India's uphill battle against black money in real estate
Designed to bring greater accountability, transparency and prevent fraud and delay, the bill proposes appointing the sector's first national regulator. However, it will not have control over land deals, which is where illicit activity is widely believed to be rampant.
The bill is not going to help solve the issue of black money, said Anurag Mathur, chief executive officer of project and development services at Jones Lang LaSalle.
Black money is tied in or shifted through land transactions and the regulator will have no jurisdiction over that.
In the year to June 2012, about $6 billion, or 30 percent of total transactions in the property sector, were executed using black money, according to Liases Foras, a consultancy.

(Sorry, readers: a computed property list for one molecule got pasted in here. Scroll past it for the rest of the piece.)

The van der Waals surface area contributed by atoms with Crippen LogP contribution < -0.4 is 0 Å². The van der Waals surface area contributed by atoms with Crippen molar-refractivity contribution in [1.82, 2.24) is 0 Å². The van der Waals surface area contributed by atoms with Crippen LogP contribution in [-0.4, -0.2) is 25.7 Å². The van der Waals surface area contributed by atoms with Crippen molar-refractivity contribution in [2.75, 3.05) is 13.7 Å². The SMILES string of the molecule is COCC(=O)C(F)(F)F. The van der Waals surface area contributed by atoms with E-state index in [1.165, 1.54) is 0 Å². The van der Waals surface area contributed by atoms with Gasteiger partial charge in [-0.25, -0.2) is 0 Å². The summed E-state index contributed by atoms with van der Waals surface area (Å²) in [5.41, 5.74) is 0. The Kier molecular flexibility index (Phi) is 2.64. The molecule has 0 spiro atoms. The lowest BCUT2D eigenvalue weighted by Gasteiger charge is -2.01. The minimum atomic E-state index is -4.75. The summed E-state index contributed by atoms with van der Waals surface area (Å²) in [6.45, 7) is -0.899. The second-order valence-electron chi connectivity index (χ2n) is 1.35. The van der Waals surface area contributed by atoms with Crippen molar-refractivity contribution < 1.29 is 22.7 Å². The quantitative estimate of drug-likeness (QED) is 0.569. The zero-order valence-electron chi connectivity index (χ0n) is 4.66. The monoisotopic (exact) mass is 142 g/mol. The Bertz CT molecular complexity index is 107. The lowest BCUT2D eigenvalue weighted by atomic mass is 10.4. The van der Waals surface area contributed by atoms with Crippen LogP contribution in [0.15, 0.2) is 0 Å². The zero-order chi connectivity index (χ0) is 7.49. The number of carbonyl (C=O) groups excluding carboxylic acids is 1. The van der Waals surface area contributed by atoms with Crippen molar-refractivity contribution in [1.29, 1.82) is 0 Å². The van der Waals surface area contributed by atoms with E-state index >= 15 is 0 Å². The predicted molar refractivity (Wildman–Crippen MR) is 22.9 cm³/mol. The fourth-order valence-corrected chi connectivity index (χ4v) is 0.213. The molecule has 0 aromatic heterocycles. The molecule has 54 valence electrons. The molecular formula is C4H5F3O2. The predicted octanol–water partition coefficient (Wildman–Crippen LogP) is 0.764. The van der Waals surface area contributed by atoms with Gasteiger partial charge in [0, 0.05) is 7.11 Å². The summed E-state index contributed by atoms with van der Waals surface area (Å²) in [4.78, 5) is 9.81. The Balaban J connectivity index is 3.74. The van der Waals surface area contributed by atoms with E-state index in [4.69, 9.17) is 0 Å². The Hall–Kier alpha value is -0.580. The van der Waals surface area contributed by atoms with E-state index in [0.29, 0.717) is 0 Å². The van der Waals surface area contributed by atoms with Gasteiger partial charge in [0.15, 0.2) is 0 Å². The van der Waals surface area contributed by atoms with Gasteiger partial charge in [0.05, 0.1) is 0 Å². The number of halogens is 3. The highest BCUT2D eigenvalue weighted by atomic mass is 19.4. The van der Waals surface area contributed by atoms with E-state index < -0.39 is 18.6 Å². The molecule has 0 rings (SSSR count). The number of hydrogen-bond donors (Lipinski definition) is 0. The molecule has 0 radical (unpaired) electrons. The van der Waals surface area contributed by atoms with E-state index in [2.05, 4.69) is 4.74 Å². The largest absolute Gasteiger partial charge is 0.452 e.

Real estate accounts for more than a 10th of India's $1.85 trillion economy.
The government says black money, a term widely used in India to describe undeclared funds, often meant to avoid taxes, can be present in every stage of a project from land acquisition to home sales.
For the purchaser of a 5 million rupee home like those in Ulwe, a developer might typically ask for 1.5 million rupees in cash while making out a sales agreement for 3.5 million.
With banks willing to lend up to 75-85 percent of the official sale price, the buyer will then need to fund anything from 45 to 60 percent of the total cost from savings, which is difficult for many salaried, middle-income househunters.
It is unfair on the buyers, said Kolhapure, who has put his search on hold in the